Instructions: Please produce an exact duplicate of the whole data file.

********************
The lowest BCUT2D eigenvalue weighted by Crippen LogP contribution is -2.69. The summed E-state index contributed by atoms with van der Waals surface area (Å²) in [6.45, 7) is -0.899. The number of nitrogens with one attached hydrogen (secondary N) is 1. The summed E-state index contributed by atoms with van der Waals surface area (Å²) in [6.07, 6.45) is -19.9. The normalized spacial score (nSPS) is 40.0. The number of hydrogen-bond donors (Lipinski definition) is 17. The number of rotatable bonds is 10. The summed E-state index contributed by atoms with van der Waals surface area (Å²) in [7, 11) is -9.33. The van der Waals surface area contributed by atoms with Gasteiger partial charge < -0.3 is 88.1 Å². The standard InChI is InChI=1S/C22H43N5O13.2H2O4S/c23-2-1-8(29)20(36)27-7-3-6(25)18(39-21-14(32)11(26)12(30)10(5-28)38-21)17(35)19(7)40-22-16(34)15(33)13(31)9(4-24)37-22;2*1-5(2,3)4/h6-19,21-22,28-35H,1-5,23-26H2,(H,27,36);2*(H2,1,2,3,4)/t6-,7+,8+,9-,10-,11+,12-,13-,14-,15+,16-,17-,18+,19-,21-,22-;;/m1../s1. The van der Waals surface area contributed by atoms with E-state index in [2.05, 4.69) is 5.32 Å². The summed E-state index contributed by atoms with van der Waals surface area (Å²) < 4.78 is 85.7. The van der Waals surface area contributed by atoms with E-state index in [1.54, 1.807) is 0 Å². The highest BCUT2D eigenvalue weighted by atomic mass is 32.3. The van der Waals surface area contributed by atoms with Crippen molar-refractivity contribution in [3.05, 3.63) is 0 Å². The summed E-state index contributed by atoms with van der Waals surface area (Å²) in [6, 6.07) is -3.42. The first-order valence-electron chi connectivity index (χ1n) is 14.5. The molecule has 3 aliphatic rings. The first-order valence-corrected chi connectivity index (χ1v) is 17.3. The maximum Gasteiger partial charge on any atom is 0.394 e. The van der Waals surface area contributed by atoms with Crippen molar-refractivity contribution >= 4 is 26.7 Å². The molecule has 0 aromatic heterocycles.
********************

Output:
The lowest BCUT2D eigenvalue weighted by Crippen LogP contribution is -2.69. The summed E-state index contributed by atoms with van der Waals surface area (Å²) in [6.45, 7) is -0.899. The number of nitrogens with one attached hydrogen (secondary N) is 1. The summed E-state index contributed by atoms with van der Waals surface area (Å²) in [6.07, 6.45) is -19.9. The normalized spacial score (nSPS) is 40.0. The number of hydrogen-bond donors (Lipinski definition) is 17. The number of rotatable bonds is 10. The summed E-state index contributed by atoms with van der Waals surface area (Å²) in [7, 11) is -9.33. The van der Waals surface area contributed by atoms with Gasteiger partial charge < -0.3 is 88.1 Å². The standard InChI is InChI=1S/C22H43N5O13.2H2O4S/c23-2-1-8(29)20(36)27-7-3-6(25)18(39-21-14(32)11(26)12(30)10(5-28)38-21)17(35)19(7)40-22-16(34)15(33)13(31)9(4-24)37-22;2*1-5(2,3)4/h6-19,21-22,28-35H,1-5,23-26H2,(H,27,36);2*(H2,1,2,3,4)/t6-,7+,8+,9-,10-,11+,12-,13-,14-,15+,16-,17-,18+,19-,21-,22-;;/m1../s1. The van der Waals surface area contributed by atoms with E-state index in [2.05, 4.69) is 5.32 Å². The summed E-state index contributed by atoms with van der Waals surface area (Å²) < 4.78 is 85.7. The van der Waals surface area contributed by atoms with E-state index in [1.54, 1.807) is 0 Å². The highest BCUT2D eigenvalue weighted by atomic mass is 32.3. The van der Waals surface area contributed by atoms with Crippen molar-refractivity contribution in [3.05, 3.63) is 0 Å². The summed E-state index contributed by atoms with van der Waals surface area (Å²) in [6, 6.07) is -3.42. The first-order valence-electron chi connectivity index (χ1n) is 14.5. The molecule has 3 aliphatic rings. The first-order valence-corrected chi connectivity index (χ1v) is 17.3. The maximum Gasteiger partial charge on any atom is 0.394 e. The van der Waals surface area contributed by atoms with Crippen molar-refractivity contribution >= 4 is 26.7 Å². The molecule has 0 aromatic heterocycles.